The Mighty Oak Tree permeates our landscape, our iconography and our history.

Please help us collect examples of oak tree iconography and history.

Seal of the City of Ann Arbor: It's an oak tree. In fact, it's a Burr Oak (Quercus macrocarpa) tree. It's a special kind of oak tree, the Burr Oak (Quercus macrocarpa). It can house a whole community of organisms, from very small bugs to small bugs to medium-sized bugs. [CITATION NEEDED] Also large bugs can find habitat there. What's more, even mammals can walk past the Burr Oak (Quercus macrocarpa) and use it as a kind of thing to walk past. Because by walking past it and remembering it, animals can help themselves to find their way in the forest. In this way, it can mark the land. From this comes the expression "landmark tree." To conclude, the Burr Oak (Quercus macrocarpa) is the mightiest oak tree of them all. At least to us here in Ann Arbor.

Shoot, what is the name of the little seed or nut or whatever the hell of the Burr Oak (Quercus macrocarpa)? Help me out here. It sort of looks like a frog wearing a beret, if viewed in profile. The seed or nut, that is, of the tree.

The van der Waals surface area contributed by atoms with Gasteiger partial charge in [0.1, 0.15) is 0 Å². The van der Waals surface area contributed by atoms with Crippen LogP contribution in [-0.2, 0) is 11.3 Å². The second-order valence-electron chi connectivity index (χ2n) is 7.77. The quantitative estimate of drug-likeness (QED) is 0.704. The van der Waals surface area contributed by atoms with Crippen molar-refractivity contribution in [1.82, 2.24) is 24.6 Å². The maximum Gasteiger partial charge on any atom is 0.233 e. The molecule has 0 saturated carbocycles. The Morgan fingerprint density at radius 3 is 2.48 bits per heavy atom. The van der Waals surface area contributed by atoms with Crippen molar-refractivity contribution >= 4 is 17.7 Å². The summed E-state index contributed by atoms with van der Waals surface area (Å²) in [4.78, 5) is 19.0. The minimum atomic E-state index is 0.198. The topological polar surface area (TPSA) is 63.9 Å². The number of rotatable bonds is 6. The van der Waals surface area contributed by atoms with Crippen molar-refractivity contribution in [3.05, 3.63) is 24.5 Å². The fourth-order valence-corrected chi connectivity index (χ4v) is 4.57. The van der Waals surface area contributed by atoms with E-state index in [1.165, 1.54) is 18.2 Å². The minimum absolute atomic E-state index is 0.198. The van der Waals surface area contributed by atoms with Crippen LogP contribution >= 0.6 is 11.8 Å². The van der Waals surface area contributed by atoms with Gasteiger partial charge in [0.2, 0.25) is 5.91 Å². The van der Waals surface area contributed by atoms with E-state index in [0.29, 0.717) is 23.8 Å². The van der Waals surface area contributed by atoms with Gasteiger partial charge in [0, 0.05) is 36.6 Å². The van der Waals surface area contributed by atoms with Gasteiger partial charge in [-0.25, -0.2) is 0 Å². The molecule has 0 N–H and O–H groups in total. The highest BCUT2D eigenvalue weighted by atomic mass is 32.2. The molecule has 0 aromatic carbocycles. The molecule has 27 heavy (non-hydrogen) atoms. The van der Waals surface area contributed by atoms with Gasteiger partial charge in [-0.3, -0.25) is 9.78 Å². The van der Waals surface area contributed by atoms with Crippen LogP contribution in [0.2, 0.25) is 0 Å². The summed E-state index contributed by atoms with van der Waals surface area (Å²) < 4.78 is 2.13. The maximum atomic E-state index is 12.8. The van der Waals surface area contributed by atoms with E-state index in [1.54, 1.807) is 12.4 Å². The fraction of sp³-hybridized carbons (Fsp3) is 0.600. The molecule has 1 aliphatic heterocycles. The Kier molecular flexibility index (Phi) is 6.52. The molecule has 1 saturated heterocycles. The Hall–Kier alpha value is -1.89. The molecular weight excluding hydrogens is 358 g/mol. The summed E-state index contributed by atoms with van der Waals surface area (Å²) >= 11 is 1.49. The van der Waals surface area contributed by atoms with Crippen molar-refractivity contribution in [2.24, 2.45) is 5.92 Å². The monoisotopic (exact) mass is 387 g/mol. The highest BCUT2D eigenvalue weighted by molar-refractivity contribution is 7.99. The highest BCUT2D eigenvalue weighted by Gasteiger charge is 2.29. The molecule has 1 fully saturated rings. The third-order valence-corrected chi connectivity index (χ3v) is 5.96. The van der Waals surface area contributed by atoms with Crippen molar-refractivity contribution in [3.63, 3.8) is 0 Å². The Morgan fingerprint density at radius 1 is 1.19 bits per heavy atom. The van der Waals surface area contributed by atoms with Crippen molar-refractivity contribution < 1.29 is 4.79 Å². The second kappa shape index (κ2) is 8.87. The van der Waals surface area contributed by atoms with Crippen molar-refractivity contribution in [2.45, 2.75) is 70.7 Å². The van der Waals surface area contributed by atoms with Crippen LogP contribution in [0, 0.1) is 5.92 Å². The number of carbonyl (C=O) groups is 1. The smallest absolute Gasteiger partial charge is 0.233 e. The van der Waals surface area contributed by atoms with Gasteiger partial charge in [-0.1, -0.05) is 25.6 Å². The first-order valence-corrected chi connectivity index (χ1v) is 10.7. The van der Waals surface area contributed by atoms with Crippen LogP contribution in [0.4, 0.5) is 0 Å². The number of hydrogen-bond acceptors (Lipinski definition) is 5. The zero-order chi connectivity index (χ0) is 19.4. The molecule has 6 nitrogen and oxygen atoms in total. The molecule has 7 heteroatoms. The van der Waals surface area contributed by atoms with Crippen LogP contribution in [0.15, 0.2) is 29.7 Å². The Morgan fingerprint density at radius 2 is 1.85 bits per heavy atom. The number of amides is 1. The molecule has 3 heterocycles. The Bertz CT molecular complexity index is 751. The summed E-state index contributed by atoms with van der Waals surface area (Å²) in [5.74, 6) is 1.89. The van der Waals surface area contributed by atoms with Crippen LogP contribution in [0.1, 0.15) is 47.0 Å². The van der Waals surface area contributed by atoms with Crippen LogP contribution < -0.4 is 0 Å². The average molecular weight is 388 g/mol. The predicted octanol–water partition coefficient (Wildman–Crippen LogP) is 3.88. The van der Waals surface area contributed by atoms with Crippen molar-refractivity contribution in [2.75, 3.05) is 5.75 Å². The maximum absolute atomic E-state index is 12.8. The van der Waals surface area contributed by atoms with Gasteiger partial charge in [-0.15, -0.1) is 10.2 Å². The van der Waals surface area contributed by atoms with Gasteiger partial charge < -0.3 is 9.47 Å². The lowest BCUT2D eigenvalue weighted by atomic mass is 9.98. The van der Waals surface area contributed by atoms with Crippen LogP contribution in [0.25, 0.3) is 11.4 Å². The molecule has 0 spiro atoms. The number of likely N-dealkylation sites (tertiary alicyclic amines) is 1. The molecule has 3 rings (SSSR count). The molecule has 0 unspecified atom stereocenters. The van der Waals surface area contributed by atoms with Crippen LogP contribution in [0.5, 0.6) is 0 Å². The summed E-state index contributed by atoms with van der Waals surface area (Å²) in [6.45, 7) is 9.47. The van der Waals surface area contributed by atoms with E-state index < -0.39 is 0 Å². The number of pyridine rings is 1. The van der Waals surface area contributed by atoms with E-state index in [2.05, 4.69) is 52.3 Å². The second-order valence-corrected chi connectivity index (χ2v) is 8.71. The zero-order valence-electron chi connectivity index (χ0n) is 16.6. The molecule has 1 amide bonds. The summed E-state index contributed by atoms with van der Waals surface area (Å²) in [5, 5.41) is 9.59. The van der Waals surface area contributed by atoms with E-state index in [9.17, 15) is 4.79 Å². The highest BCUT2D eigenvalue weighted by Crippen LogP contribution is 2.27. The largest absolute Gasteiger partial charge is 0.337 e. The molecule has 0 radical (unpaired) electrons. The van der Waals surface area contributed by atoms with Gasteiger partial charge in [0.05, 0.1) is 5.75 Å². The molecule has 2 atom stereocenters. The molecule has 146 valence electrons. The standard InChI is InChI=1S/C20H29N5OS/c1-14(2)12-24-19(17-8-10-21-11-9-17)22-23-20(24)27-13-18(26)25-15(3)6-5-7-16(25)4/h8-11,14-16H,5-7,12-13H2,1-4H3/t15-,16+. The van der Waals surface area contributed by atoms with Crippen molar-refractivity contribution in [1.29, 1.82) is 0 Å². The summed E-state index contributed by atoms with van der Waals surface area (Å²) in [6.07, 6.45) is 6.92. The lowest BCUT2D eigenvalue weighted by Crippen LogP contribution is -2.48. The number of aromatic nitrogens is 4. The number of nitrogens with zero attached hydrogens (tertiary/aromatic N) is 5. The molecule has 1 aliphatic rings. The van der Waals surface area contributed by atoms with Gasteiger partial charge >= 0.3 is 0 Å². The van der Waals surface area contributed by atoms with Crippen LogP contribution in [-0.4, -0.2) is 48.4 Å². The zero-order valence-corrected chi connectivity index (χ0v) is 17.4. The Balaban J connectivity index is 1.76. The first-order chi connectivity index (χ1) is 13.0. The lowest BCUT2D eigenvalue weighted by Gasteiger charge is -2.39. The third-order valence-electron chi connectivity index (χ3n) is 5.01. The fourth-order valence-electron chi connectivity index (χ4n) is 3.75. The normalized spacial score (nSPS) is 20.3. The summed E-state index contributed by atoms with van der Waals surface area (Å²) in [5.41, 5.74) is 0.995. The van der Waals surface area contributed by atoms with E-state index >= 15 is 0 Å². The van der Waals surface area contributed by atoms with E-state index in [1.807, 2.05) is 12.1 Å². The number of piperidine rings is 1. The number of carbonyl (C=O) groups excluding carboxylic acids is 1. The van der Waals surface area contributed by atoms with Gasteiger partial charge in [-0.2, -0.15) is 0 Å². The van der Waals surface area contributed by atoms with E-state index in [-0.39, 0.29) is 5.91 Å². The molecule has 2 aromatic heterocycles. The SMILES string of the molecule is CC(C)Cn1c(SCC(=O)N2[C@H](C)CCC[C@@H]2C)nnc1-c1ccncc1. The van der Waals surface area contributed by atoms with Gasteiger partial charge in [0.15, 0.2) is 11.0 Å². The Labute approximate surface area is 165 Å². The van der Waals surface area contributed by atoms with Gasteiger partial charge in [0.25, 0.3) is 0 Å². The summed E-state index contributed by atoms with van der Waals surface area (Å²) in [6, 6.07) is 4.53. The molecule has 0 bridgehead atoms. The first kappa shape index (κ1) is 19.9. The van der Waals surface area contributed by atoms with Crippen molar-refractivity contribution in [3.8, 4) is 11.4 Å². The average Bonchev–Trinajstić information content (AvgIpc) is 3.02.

Here are some facts about oak trees. One might also note in passing the references to the oak and the acorn in Otto Augustus Wall's Sex and Sex Worship (Phallic Worship) (St. Louis, 1919 et seq.).

The permeation of the Mighty Oak in Ann Arbor life may stretch (insofar as permeation has elasticity) to the realm of local finance: the logo of the local Bank of Ann Arbor appears to be a sprig of oak leaves, thus in its iconography occupying something of a middle ground (or perhaps branch) between humble acorn and Mighty Oak. The local insurance firm of Ufer & Co. has graced its ampersand with an oak leaf.

American novelist James Fenimore Cooper visited southern Michigan in 1847. It seems likely he traveled through the Ann Arbor region. While here he collected material for his novel Oak Openings (a work which in part is permeated by the Mighty Oak Tree).